The National Commission for the Fight against Genocide (CNLG) is currently in the process of moving the files used during the gacaca trials from their current location in Remera to a more secure place.
Jean-Damascene Gasanabo, the director general of the research and documentation center on genocide, explained that the CNLG offices, where the files were kept, were not suitable for keeping archives. He added that the new location, which he did not disclose "for security reasons," allowed for the control of humidity and light and was equipped with appropriate storage for the files.
However, this does not mean that the some 60 million files - contained in 17,000 boxes kept at CNLG plus around 3,000 boxes that have yet to be collected - will no longer be accessible. Gasanabo explained that the process of relocation also involves archiving the files according to international standards.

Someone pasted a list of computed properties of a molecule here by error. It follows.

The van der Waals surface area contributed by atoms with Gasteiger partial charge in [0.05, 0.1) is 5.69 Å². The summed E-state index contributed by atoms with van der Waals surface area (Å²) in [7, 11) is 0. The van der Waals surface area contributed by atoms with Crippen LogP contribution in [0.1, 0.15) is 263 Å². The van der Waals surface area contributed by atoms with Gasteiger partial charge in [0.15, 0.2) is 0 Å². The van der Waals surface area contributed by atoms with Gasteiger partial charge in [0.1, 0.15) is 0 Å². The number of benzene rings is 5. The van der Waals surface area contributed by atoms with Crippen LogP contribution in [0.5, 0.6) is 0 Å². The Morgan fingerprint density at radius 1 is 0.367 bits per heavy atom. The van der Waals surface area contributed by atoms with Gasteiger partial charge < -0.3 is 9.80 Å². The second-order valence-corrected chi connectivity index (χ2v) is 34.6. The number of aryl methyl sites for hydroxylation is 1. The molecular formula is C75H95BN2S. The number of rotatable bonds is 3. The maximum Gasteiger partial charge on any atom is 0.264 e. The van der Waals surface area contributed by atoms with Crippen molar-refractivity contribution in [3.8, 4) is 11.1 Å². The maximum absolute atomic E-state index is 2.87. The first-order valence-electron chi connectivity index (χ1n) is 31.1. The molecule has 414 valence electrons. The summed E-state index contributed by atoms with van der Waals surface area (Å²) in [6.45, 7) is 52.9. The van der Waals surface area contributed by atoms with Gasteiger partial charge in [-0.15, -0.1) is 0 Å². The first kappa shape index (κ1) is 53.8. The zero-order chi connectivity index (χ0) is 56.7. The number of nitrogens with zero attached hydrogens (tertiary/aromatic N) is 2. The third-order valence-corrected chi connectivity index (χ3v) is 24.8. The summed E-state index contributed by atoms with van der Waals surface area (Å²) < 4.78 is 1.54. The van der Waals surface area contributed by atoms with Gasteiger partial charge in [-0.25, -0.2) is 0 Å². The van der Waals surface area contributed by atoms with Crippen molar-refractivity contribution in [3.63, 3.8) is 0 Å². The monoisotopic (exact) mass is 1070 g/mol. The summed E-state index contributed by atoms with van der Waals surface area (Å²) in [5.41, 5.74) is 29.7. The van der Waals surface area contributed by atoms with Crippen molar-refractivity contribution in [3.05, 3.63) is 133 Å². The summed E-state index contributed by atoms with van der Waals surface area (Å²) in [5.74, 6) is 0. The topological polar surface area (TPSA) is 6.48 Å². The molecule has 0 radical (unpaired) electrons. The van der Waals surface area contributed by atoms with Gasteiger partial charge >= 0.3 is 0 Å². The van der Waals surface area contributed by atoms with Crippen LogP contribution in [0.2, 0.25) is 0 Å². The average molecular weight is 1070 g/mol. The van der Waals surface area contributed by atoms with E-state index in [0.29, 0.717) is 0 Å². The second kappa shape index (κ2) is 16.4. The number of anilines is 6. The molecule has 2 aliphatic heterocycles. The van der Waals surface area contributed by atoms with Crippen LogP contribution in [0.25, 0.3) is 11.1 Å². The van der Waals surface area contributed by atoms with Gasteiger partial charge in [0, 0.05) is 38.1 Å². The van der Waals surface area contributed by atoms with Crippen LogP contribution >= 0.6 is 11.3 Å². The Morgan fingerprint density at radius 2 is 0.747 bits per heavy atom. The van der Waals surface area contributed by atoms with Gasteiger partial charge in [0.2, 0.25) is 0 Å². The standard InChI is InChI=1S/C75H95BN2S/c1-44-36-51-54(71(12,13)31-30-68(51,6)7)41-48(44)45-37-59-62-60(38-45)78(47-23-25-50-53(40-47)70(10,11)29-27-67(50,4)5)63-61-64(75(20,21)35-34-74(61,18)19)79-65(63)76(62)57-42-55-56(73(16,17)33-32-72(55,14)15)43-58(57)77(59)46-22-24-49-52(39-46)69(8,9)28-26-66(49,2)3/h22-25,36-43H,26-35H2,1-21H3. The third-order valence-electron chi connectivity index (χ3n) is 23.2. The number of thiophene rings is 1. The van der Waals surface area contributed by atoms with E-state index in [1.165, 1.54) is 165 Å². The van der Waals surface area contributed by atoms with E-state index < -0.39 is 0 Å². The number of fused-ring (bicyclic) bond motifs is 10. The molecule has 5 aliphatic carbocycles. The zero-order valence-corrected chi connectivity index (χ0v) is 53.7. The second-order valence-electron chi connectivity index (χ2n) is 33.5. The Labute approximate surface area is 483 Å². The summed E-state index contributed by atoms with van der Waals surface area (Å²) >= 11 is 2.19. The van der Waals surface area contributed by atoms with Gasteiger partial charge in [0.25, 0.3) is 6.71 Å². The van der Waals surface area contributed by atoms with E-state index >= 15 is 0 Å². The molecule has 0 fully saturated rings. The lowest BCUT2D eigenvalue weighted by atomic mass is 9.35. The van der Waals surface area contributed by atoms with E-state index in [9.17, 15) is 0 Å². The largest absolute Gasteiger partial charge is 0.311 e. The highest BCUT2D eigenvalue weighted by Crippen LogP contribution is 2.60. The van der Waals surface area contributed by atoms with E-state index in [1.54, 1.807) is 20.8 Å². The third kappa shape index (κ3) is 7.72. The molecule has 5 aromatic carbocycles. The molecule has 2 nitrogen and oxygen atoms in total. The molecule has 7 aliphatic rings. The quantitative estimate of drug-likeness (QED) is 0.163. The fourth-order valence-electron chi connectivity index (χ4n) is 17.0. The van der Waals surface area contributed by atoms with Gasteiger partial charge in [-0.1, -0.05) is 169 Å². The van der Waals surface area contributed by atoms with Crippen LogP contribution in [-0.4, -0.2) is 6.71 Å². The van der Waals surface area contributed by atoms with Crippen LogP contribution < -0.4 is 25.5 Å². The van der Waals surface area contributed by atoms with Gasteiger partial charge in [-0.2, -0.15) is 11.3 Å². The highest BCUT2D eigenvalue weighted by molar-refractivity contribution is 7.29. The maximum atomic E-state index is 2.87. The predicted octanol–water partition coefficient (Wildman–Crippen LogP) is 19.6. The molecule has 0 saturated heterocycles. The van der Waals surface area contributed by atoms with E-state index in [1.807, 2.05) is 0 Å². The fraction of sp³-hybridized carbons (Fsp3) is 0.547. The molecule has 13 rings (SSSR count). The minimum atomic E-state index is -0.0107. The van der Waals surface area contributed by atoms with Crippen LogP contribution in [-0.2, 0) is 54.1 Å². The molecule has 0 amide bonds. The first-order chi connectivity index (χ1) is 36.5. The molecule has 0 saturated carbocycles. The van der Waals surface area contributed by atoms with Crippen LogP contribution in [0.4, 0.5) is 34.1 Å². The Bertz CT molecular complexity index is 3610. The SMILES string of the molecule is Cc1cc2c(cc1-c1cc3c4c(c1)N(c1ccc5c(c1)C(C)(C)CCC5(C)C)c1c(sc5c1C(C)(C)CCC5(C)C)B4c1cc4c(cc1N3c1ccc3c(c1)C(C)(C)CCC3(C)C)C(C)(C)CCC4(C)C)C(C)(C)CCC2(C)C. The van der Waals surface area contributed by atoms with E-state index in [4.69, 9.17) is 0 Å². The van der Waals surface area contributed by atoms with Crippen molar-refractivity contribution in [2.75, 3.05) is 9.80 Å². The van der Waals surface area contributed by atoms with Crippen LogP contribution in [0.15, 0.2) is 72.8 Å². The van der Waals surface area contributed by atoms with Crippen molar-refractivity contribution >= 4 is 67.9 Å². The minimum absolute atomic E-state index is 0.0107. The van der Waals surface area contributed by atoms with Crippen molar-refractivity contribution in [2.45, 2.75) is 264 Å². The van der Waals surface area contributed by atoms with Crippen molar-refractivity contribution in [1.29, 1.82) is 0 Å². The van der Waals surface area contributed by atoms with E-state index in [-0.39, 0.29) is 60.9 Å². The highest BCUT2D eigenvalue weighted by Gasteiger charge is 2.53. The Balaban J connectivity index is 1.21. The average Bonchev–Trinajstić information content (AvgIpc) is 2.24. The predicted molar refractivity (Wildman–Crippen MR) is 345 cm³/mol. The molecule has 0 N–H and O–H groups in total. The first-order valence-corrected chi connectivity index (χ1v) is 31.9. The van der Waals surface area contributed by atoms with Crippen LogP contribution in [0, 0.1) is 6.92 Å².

"After having stored them appropriately, we will proceed with indexing, scanning and making them available online for researchers," Gasanabo said, cautioning that this is a long-term program.
According to the director general, all this is being done because the files constitute a very important source of information for research on the Genocide against the Tutsis, its causes and consequences. In addition, he said, they document an important part of the history of the country, from which future generations should learn.
The Gacaca courts were formally closed on June 18 after trying close to two million Genocide cases in ten years.